Pressure Building On KC-X Award

Last Updated Sep 16, 2009 5:57 AM EDT

The recent semi-private World Trade Organization (WTO) ruling in the Airbus subsidiaries matter is now inserting itself into the U.S. Air Force's new tanker contract. As we recently wrote about there are many Boeing supporters willing to use this ruling to support making the new contract sole source.

Boeing has announced a new website in support of their proposals based on the Boeing 767 and 777 airliners. The website is called www.UnitedStatesTanker.com and features information about their possible bids for this major contract. In an attempt to get around the issues with the last award where the Air Force chose a larger aircraft Boeing is offering both models of aircraft this time.

Many in Congress especially the delegations from Washington and Illinois support Boeing over Airbus using the WTO ruling as another piece to support their views. The Department of Defense would most likely not want to comment on this action as with appeals it may take several more years to resolve. EADS and the European countries have also filed a complaint with the WTO about the fact that the many military contracts awarded to Boeing over the last seventy years amounts to a subsidy. In an attempt to draw out Secretary of Defense Gates Senator Murray (D-WA) has asked for a comment.

The Department of Defense really needs at least two bidders to ensure some sort of competition in the contract. The Air Force in the 2002 time frame attempted to award Boeing lease for KC-767 without any competition and Congress overturned the decision. Now seven years later there is still not a replacement. Murray is trying to get Gates on record as saying how the WTO ruling will influence the competition as in her eyes, and many others, it is an unfair advantage to Airbus on price.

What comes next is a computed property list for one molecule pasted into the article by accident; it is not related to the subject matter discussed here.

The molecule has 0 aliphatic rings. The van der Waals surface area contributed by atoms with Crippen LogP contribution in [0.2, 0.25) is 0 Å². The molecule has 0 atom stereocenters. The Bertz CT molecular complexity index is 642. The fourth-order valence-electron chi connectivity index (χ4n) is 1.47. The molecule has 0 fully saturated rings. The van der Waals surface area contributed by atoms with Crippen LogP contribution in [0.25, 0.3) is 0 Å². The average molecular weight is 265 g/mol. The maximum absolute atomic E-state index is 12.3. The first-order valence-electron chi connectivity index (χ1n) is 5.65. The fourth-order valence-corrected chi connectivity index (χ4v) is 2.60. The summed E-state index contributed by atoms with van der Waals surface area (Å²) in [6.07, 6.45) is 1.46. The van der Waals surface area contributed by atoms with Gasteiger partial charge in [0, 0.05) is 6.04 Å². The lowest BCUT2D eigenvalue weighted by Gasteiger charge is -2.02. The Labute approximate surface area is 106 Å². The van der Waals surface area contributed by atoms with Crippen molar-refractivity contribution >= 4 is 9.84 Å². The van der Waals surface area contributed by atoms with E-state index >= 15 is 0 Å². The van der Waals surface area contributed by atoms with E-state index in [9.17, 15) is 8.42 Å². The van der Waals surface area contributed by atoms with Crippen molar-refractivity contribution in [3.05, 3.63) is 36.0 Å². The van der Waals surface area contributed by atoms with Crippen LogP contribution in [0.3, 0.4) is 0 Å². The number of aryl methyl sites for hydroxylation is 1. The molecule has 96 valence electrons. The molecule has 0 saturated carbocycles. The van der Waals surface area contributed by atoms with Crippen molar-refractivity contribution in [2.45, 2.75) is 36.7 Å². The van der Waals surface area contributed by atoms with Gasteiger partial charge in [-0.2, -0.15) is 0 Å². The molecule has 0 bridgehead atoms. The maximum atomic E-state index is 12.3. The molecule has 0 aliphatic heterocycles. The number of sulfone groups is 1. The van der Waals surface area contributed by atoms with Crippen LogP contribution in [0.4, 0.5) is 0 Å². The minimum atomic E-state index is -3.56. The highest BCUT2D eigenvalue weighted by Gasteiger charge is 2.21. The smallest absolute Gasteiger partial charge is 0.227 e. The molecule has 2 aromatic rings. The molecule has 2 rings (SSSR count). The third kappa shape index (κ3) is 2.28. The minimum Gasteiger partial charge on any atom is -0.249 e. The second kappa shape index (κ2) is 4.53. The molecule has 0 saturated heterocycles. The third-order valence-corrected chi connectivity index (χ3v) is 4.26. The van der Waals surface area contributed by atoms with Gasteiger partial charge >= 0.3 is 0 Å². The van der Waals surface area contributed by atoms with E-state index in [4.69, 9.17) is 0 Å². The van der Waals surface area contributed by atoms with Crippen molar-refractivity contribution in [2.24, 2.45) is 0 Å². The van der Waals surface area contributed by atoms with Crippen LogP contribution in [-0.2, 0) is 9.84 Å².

Unfortunately for the Air Force other then Russian companies there are no other qualified ones able to bid on this contract. It requires a large aircraft to perform long range strategic tanking. This is something that smaller, more tactical aircraft like the KC-130 cannot handle. Without including both companies there will not be a competition and the U.S. may as well go sole source to Boeing. The lease was overturned for many reasons not least price and no competition.

This is the conundrum faced over such contracts. Limited demands for certain types of products limit the number of producers. They become more important to a country for jobs forcing even more pressure on them winning contracts. If there was a wider supplier base then there would be less pressure to win these big contracts which only happen occasionally. The Defense Department and Air Force must tread a fine line considering the world's economic condition.

  • Matthew Potter

    Matthew Potter is a resident of Huntsville, Ala., where he works supporting U.S. Army aviation programs. After serving in the U.S. Navy, he began work as a defense contractor in Washington D.C. specializing in program management and budget development and execution. In the last 15 years Matthew has worked for several companies, large and small, involved in all aspects of government contracting and procurement. He holds two degrees in history as well as studying at the Defense Acquisition University. He has written for Seeking Alpha and at his own website, DefenseProcurementNews.com.